Photography Lighting Lesson - How Light Reflects Off Glass

  • 01 of 02

    Photography Lighting Lessons - How Light Reflects Off Glass

    © Liz Masoner licensed to, Inc.
    Glare is an unwelcome word when discussing photography lighting. Whether it is flash reflecting brightly into the camera lens or a reflection of a light somewhere else in the room or a glare caused by the bright sun or some other light source, glare is something photographers rarely want to see. Although glare can occur with any reflective surface, it is most common with glass. Windows, glasses, and other objects made of glass reflect light very well so they can cause a lot of glare. In order to avoid glare you need to know how light reflects off glass.
    Light is linear
    While it is possible for light to bend around objects under certain circumstances, light generally behaves in a linear fashion. This means that your school teachers really were right. You will use math in real life, although in this case you don't have to be precise with your figures. Unless modified, light reflects at an angle equal but opposite to the angle at which it strikes the glass.This means that if you shine a light (like a flash) directly at a piece of glass it will reflect directly back into the camera and produce glare. Even if you diffuse the light striking the glass the reflection can still be a problem.Next - Light at an Angle and Avoiding Glare
    Continue to 2 of 2 below.
  • 02 of 02

    Photography Lesson On How Light Reflects Off Glass At An Angle

    © Liz Masoner licensed to, Inc.
    Because light reflects at a predictable angle, the best way to combat glare/reflection is to change your angle in relation to the glass.
    Determining Angles
    As we discussed in step one, if light is not otherwise modified it will reflect at an equal but opposite angle to the angle it strikes a glass surface. This means that we can predict the angle of the glare/reflection and avoid it.Flat Glass - Flat surface glass is the simplest to work with. The angle at which light strikes the surface will predict the way the light reflects. Simply stand to the side a few inches and shoot at an angle (or tilt your flash) to avoid glare. If you are trying to avoid the reflection of something else on the glass just step to the side a bit closer to the reflected object and it should disappear from view. For very large reflections it is sometimes necessary to shoot from higher or lower to completely avoid the reflection.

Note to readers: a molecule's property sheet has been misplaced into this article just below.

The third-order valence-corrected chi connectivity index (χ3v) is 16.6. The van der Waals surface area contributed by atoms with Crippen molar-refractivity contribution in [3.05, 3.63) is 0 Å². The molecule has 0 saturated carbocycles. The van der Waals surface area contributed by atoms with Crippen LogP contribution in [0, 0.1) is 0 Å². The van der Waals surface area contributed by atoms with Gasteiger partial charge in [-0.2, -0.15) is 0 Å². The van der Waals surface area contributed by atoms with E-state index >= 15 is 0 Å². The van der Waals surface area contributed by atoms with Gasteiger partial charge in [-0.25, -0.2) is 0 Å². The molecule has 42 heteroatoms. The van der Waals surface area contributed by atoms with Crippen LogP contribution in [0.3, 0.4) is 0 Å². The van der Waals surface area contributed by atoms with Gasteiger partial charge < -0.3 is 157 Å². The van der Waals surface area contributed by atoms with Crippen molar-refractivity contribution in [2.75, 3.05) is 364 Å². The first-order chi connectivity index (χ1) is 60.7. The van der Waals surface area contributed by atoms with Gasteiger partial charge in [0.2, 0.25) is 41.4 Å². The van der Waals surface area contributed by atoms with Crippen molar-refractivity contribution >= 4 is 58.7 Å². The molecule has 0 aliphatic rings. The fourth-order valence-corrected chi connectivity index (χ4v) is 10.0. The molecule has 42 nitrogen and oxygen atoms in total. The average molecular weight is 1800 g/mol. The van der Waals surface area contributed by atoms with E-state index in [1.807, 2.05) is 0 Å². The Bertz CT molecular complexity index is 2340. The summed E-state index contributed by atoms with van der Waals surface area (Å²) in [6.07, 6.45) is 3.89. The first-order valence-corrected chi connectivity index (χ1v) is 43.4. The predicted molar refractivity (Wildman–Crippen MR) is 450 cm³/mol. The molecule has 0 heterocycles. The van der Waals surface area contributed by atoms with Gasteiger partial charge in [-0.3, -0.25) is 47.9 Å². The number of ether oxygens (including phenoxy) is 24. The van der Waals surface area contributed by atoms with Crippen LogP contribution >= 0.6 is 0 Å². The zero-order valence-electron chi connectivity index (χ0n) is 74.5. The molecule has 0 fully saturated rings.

Concave Glass - Concave surface glass is glass that curves inward, as though you are looking into a bowl. If faced with this type of surface you'll actually want to be in the center of the curve and facing directly at the glass to avoid reflection. The other locations you can stand are on the outside edge of the curve shooting directly into that curve (not angled towards the center), or stand on the outside edge of the curve and shoot through the opposite curve.
    Convex Glass - Convex surface glass is glass that curves outward, as though you are looking at a glass bead or bubble. For a convex surface glass you can stand and shoot at almost any angle except straight on from dead center. The convex surface basically magnifies the reflection angle so that angles are more pronounced instead of equal but opposite.